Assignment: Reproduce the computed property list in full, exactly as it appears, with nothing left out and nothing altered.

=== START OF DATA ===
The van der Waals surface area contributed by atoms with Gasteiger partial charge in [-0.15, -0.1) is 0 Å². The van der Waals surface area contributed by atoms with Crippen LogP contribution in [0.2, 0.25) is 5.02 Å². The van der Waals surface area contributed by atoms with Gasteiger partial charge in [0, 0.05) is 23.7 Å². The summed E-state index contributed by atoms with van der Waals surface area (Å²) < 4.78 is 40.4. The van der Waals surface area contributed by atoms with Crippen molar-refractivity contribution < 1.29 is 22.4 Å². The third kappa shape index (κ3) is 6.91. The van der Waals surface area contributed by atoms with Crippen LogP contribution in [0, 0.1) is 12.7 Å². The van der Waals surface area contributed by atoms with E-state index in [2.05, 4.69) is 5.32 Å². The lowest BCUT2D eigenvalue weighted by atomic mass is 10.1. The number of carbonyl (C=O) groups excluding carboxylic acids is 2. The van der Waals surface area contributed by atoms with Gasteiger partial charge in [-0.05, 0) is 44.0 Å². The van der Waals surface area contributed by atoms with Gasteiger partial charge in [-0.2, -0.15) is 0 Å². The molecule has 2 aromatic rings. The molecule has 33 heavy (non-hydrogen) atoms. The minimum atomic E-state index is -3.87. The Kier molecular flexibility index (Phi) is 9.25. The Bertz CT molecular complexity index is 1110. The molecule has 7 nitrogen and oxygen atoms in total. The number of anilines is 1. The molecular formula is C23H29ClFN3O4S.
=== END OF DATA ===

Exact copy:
The van der Waals surface area contributed by atoms with Gasteiger partial charge in [-0.15, -0.1) is 0 Å². The van der Waals surface area contributed by atoms with Crippen LogP contribution in [0.2, 0.25) is 5.02 Å². The van der Waals surface area contributed by atoms with Gasteiger partial charge in [0, 0.05) is 23.7 Å². The summed E-state index contributed by atoms with van der Waals surface area (Å²) < 4.78 is 40.4. The van der Waals surface area contributed by atoms with Crippen molar-refractivity contribution < 1.29 is 22.4 Å². The third kappa shape index (κ3) is 6.91. The van der Waals surface area contributed by atoms with Crippen LogP contribution in [0, 0.1) is 12.7 Å². The van der Waals surface area contributed by atoms with E-state index in [2.05, 4.69) is 5.32 Å². The lowest BCUT2D eigenvalue weighted by atomic mass is 10.1. The number of carbonyl (C=O) groups excluding carboxylic acids is 2. The van der Waals surface area contributed by atoms with Gasteiger partial charge in [-0.05, 0) is 44.0 Å². The van der Waals surface area contributed by atoms with Gasteiger partial charge in [-0.2, -0.15) is 0 Å². The molecule has 2 aromatic rings. The molecule has 33 heavy (non-hydrogen) atoms. The minimum atomic E-state index is -3.87. The Kier molecular flexibility index (Phi) is 9.25. The Bertz CT molecular complexity index is 1110. The molecule has 7 nitrogen and oxygen atoms in total. The number of anilines is 1. The molecular formula is C23H29ClFN3O4S.